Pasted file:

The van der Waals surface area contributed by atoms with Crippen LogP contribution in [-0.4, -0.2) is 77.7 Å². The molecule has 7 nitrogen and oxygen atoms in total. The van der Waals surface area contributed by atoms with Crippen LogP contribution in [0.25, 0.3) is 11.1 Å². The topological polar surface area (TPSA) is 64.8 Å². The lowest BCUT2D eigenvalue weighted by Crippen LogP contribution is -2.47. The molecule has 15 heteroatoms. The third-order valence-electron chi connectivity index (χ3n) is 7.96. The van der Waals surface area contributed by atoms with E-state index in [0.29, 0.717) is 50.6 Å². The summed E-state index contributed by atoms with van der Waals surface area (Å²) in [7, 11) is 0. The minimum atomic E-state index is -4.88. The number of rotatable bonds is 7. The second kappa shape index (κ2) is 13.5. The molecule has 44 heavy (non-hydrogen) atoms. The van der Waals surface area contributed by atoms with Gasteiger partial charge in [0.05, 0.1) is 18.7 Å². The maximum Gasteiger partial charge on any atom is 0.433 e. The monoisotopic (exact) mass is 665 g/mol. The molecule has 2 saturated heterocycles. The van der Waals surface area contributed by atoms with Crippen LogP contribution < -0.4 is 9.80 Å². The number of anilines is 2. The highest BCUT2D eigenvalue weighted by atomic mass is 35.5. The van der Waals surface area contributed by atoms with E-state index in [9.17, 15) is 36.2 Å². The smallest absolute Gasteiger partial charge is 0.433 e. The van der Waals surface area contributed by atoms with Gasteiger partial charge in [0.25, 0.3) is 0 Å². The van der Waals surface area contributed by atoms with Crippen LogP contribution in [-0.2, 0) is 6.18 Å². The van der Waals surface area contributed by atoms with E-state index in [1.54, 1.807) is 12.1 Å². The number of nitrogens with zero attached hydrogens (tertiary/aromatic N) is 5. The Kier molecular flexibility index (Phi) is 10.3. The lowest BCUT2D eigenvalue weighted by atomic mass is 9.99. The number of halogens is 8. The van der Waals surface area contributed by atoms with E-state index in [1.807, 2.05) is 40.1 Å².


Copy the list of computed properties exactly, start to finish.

The van der Waals surface area contributed by atoms with Crippen LogP contribution in [-0.4, -0.2) is 77.7 Å². The molecule has 7 nitrogen and oxygen atoms in total. The van der Waals surface area contributed by atoms with Crippen LogP contribution in [0.25, 0.3) is 11.1 Å². The topological polar surface area (TPSA) is 64.8 Å². The lowest BCUT2D eigenvalue weighted by Crippen LogP contribution is -2.47. The molecule has 15 heteroatoms. The third-order valence-electron chi connectivity index (χ3n) is 7.96. The van der Waals surface area contributed by atoms with E-state index in [0.29, 0.717) is 50.6 Å². The summed E-state index contributed by atoms with van der Waals surface area (Å²) in [7, 11) is 0. The minimum atomic E-state index is -4.88. The number of rotatable bonds is 7. The second kappa shape index (κ2) is 13.5. The molecule has 44 heavy (non-hydrogen) atoms. The van der Waals surface area contributed by atoms with Gasteiger partial charge in [0.05, 0.1) is 18.7 Å². The maximum Gasteiger partial charge on any atom is 0.433 e. The monoisotopic (exact) mass is 665 g/mol. The molecule has 2 saturated heterocycles. The van der Waals surface area contributed by atoms with Crippen LogP contribution < -0.4 is 9.80 Å². The number of anilines is 2. The highest BCUT2D eigenvalue weighted by atomic mass is 35.5. The van der Waals surface area contributed by atoms with E-state index in [9.17, 15) is 36.2 Å². The smallest absolute Gasteiger partial charge is 0.433 e. The van der Waals surface area contributed by atoms with Gasteiger partial charge in [0.25, 0.3) is 0 Å². The van der Waals surface area contributed by atoms with Crippen LogP contribution in [-0.2, 0) is 6.18 Å². The van der Waals surface area contributed by atoms with E-state index in [1.54, 1.807) is 12.1 Å². The number of nitrogens with zero attached hydrogens (tertiary/aromatic N) is 5. The Kier molecular flexibility index (Phi) is 10.3. The lowest BCUT2D eigenvalue weighted by atomic mass is 9.99. The number of halogens is 8. The van der Waals surface area contributed by atoms with E-state index in [1.807, 2.05) is 40.1 Å².